The NFL better be paying close attention to the situation that unfolded over the past week with Matthew Stafford, because it's a situation that could wreak havoc on the league this year as it attempts to play an entire season during the middle of a global pandemic. Stafford has been in the news over the past few days because he became the first starting quarterback in the NFL to be placed on the reserve/COVID-19 list. The problem for the league is that Stafford was only on the list because he recorded a "false positive" after being tested for COVID.
It took less than a week for the NFL to figure out that Stafford didn't have the disease, but in that week, the league created a nightmare for his family and a potential nightmare for itself. From a family standpoint, Stafford's wife, Kelly, revealed on Instagram just how bad things got for her family after her husband originally tested "Positive" on Saturday.
"The past four days have been somewhat of a nightmare," Kelly Stafford wrote. "For 24 hours, we believed my husband was positive for COVID... We were all tested the day after and we were all negative, including Matthew... Then he tested negative, then again, again, and again. After his second negative, we were made aware of the 'false positives' and how this was one of those cases."
The situation was a nightmare for the Staffords because they were soon ostracized by people in their community.
"I have been losing my mind because of how my Family has been treated since my husband was put on COVID-IR," Kelly Stafford wrote. "Even after we knew it was false positive, our school told us they were not allowed back, I was approached in a grocery store and told I was 'endangering others,' my kids were harassed and kicked off a playground, I was told I needed to wait in my car when trying to pick up food, and people closest to us had to get tested just so they could go back to work... and that's just to name a few things."
Kelly Stafford then blamed all of the family's COVID problems on the NFL.
"I don't blame these scenarios on any of the people directly involved... I understand where they are coming from, but I do blame the NFL," Kelly Stafford wrote. "I blame the NFL for not holding themselves accountable. These are people's lives and livelihoods that are in those results in THEIR test sites. Maybe we should be absolutely positive a person has COVID before releasing that info to the world. I'm sharing our experience because I don't want it happening to any other family that plays for this league."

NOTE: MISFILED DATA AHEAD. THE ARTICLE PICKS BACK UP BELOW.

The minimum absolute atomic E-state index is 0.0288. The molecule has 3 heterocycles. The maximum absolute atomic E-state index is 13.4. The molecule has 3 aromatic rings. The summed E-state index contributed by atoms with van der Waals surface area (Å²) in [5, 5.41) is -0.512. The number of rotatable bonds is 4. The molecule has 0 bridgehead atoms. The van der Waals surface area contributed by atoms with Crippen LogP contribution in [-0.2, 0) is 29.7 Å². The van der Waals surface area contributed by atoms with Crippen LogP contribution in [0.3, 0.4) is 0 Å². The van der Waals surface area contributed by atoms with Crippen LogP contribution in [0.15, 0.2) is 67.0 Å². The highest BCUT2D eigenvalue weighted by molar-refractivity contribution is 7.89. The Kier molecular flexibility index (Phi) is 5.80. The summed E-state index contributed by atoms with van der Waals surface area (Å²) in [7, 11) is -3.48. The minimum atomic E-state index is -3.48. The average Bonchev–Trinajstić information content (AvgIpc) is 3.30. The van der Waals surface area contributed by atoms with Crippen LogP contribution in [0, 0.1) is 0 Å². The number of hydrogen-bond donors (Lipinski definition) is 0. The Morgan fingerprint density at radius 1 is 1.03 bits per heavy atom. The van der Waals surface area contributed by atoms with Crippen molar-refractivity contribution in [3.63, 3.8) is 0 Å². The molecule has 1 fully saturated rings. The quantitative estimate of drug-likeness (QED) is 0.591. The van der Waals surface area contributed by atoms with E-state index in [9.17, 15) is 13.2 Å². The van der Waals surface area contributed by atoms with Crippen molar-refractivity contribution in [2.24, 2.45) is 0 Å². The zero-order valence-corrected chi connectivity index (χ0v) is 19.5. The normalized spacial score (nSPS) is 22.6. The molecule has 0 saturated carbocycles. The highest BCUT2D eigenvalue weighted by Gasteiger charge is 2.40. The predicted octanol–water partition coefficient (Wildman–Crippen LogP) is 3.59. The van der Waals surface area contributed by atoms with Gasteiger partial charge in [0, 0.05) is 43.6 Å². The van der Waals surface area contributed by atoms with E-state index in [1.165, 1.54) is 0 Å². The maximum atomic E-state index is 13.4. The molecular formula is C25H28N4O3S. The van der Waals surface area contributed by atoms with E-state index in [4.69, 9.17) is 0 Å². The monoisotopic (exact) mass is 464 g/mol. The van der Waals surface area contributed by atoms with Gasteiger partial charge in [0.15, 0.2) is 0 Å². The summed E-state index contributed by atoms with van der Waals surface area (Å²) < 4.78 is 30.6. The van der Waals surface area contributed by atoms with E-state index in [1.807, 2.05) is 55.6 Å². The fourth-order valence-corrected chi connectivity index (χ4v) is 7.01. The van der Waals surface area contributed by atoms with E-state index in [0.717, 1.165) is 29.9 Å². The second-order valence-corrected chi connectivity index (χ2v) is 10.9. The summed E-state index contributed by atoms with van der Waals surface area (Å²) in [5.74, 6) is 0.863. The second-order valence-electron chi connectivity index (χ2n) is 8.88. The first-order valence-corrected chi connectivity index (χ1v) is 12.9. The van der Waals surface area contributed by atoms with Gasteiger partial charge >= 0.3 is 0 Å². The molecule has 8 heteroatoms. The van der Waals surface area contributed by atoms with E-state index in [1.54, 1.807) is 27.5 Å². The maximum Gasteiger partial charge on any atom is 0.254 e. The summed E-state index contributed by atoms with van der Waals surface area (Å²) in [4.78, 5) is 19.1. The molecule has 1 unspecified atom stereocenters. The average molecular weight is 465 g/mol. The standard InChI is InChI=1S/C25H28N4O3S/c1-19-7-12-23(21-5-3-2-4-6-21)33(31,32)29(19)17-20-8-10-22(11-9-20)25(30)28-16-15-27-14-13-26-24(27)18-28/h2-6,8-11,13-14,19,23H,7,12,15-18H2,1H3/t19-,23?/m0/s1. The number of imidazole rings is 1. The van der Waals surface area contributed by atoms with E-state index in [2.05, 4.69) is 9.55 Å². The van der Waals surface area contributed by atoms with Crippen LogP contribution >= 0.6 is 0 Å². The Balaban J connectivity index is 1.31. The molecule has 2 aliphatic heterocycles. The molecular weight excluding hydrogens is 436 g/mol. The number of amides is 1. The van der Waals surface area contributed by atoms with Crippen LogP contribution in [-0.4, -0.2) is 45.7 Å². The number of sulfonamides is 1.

According to Kelly, the league should have been absolutely sure that her husband tested positive before announcing it to the world, and it's an argument that makes sense. Matthew Stafford had tested negative twice last week before testing positive on Friday (The test results were released on Saturday).
Not only did the false positive create a nightmare for the Stafford family, but it could end up causing a nightmare situation at some point for the NFL this season. As things currently stand, a player who tests positive has to sit out for at least five days -- even it's a false positive -- and the only way a player can return in five days is if he's asymptomatic AND he tests negative two times following the positive test.
Basically, the NFL has no protocols in place to get a player back on the field after a false positive and it's pretty easy to see how this could turn into a nightmare situation for the league. If Stafford's positive test had happened on Friday, Sept. 11 instead of a Friday in August, Stafford would have been forced to miss the Lions regular season opener, even though he didn't actually have the disease.
The Stafford situation could happen to literally any player at any time. If Tom Brady, who is possibly the healthiest man alive, tests positive on a Friday, he's going to have to sit out the following game, even if he insists that he sat in his basement all week and didn't come in contact with anyone who has COVID.
If Brady were to miss a game only to later find out that he had a false positive, the NFL will have an ugly situation on its hands, and things would get even uglier if a false positive happened on the Friday before a playoff game or even THE SUPER BOWL (Philip Rivers actually asked the NFL what would happen if a player tested positive a few days before the Super Bowl, and you can check out the answer he got by clicking here).
If Stafford's situation proves anything, it's just how fragile things are going to be this season. Stafford might have been the first false positive, but he certainly won't be the last, and at some point, a player who doesn't have the virus is likely going to miss a game due to a false positive test. It's the harsh reality of the NFL this season, and it's a reality that could have major ramifications on all facets of the NFL, from fantasy to gambling and everything in between.